• 9th grade or earlier: 19%
  • 10th grade: 34%
  • 11th grade 34%
  • 12th grade: 12%

Surprisingly, for women in team sports, the majority of them received their first recruiting contact from coaches by the 9th or 10th grade:

  • 9th grade or earlier: 38%
  • 10th grade: 38%
  • 11th grade: 21%
  • 12th grade: 3%

So, what do these numbers really tell us?

Women tend to mature more quickly than men, who may hit their growth spurts as late as their junior or even senior year of high school. Future DI softball players, for example, usually start getting looked at by college coaches around 8th and 9th grade. By this time, college coaches can already tell who is likely to compete at the Division I level. In fact, because women are generally developed by around 8th and 9th grade, their athleticism and skillset won’t change a significant amount throughout high school. Whereas an 8th grade baseball player is still growing and developing, and he will still need to improve significantly before he’s ready to play at the college level. And, the data tells us this is true.

43% of surveyed softball players reported that their first recruiting contact occurred 9th grade or earlier, with 35% claiming that their first contact was in 10th grade. This means, that the majority of DI softball athletes’ recruiting had begun in some capacity by their sophomore year in high school. Looking at baseball, only 12% of surveyed athletes received their first recruiting contact in 9th grade or earlier, 34% in the 10th grade, and 40% in 11th grade.

Does this trend continue throughout the rest of the recruiting process?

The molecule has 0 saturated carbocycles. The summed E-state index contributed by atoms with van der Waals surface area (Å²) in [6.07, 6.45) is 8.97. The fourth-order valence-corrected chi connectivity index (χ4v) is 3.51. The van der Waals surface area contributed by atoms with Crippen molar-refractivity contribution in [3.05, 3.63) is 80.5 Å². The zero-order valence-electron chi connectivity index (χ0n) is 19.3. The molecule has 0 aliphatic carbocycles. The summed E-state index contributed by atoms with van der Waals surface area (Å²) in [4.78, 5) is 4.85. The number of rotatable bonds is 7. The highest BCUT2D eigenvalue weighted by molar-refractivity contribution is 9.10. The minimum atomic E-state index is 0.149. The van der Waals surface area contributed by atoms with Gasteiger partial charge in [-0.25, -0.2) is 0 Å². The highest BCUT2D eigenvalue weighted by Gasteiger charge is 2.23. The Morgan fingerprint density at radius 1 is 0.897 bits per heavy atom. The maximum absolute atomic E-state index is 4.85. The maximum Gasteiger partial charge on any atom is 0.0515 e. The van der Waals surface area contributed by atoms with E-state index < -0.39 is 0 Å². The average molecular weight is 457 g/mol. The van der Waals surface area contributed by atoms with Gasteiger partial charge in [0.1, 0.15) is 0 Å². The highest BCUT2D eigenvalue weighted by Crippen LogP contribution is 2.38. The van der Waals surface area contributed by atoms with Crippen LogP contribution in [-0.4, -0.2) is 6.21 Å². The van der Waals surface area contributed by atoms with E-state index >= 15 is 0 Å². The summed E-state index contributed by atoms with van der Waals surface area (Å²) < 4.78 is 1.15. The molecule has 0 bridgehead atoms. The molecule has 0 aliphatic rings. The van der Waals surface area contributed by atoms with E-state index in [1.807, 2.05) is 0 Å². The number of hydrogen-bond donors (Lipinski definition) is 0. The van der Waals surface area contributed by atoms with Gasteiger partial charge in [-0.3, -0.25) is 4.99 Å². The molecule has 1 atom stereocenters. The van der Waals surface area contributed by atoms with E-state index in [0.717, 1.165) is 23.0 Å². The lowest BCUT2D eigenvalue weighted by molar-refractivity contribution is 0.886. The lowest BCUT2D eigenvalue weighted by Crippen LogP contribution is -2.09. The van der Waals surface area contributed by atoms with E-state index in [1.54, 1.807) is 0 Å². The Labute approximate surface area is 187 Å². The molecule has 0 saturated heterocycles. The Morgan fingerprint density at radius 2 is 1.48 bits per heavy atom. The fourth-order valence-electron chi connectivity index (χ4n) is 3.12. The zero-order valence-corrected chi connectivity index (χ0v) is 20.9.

The NCAA data show that women not only tend to start the recruiting process earlier, but they usually hit other key milestones before their male counterparts as well. For example, about half of female athletes have taken their first unofficial visit before their junior year of high school; whereas, around 58% of men reported they took their first unofficial visit their junior of high school or later. Again, those numbers are more exaggerated for athletes in team sports. Around 71% of women in team sports had taken their first unofficial visit before their junior year of high school, while around 57% of men in team sports reported their first unofficial visit occurred before 11th grade.

Now, it may all just seem like a lot of cold, black and white numbers; however, they can really help families get a better sense of when athletes typically hit major recruiting milestones and in turn relieve a little stress.

For example, if the neighbor’s 9th grade daughter is getting recruiting interest from college softball coaches while your baseball-playing son who is the same age has not heard a word yet, you can relax a little. The data tells you this is only normal.

Are these numbers perfect? No, but you can use these common trends as a framework to make sure you’re on the right path and not falling behind the curve.